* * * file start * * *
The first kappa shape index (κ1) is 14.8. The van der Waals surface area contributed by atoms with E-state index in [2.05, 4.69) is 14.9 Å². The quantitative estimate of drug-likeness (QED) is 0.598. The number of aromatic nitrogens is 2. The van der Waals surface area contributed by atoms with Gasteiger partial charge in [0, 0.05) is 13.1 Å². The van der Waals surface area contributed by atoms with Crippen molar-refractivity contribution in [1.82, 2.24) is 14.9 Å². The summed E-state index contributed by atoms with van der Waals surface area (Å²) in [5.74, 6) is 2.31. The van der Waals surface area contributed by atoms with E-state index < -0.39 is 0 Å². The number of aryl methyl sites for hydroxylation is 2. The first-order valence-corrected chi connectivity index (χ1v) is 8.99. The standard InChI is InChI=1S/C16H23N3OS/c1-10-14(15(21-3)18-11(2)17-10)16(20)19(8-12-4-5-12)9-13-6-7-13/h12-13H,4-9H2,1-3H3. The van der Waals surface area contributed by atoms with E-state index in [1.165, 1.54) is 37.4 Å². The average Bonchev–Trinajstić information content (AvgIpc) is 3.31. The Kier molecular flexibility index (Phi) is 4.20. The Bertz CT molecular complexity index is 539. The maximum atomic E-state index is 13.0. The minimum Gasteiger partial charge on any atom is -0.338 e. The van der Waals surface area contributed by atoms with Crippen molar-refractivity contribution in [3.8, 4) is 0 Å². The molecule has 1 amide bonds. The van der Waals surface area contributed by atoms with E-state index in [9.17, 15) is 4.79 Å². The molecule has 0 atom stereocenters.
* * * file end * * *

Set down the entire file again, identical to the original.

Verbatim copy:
The first kappa shape index (κ1) is 14.8. The van der Waals surface area contributed by atoms with E-state index in [2.05, 4.69) is 14.9 Å². The quantitative estimate of drug-likeness (QED) is 0.598. The number of aromatic nitrogens is 2. The van der Waals surface area contributed by atoms with Gasteiger partial charge in [0, 0.05) is 13.1 Å². The van der Waals surface area contributed by atoms with Crippen molar-refractivity contribution in [1.82, 2.24) is 14.9 Å². The summed E-state index contributed by atoms with van der Waals surface area (Å²) in [5.74, 6) is 2.31. The van der Waals surface area contributed by atoms with E-state index < -0.39 is 0 Å². The number of aryl methyl sites for hydroxylation is 2. The first-order valence-corrected chi connectivity index (χ1v) is 8.99. The standard InChI is InChI=1S/C16H23N3OS/c1-10-14(15(21-3)18-11(2)17-10)16(20)19(8-12-4-5-12)9-13-6-7-13/h12-13H,4-9H2,1-3H3. The van der Waals surface area contributed by atoms with E-state index in [1.165, 1.54) is 37.4 Å². The average Bonchev–Trinajstić information content (AvgIpc) is 3.31. The Kier molecular flexibility index (Phi) is 4.20. The Bertz CT molecular complexity index is 539. The maximum atomic E-state index is 13.0. The minimum Gasteiger partial charge on any atom is -0.338 e. The van der Waals surface area contributed by atoms with Crippen molar-refractivity contribution in [3.8, 4) is 0 Å². The molecule has 1 amide bonds. The van der Waals surface area contributed by atoms with E-state index in [9.17, 15) is 4.79 Å². The molecule has 0 atom stereocenters.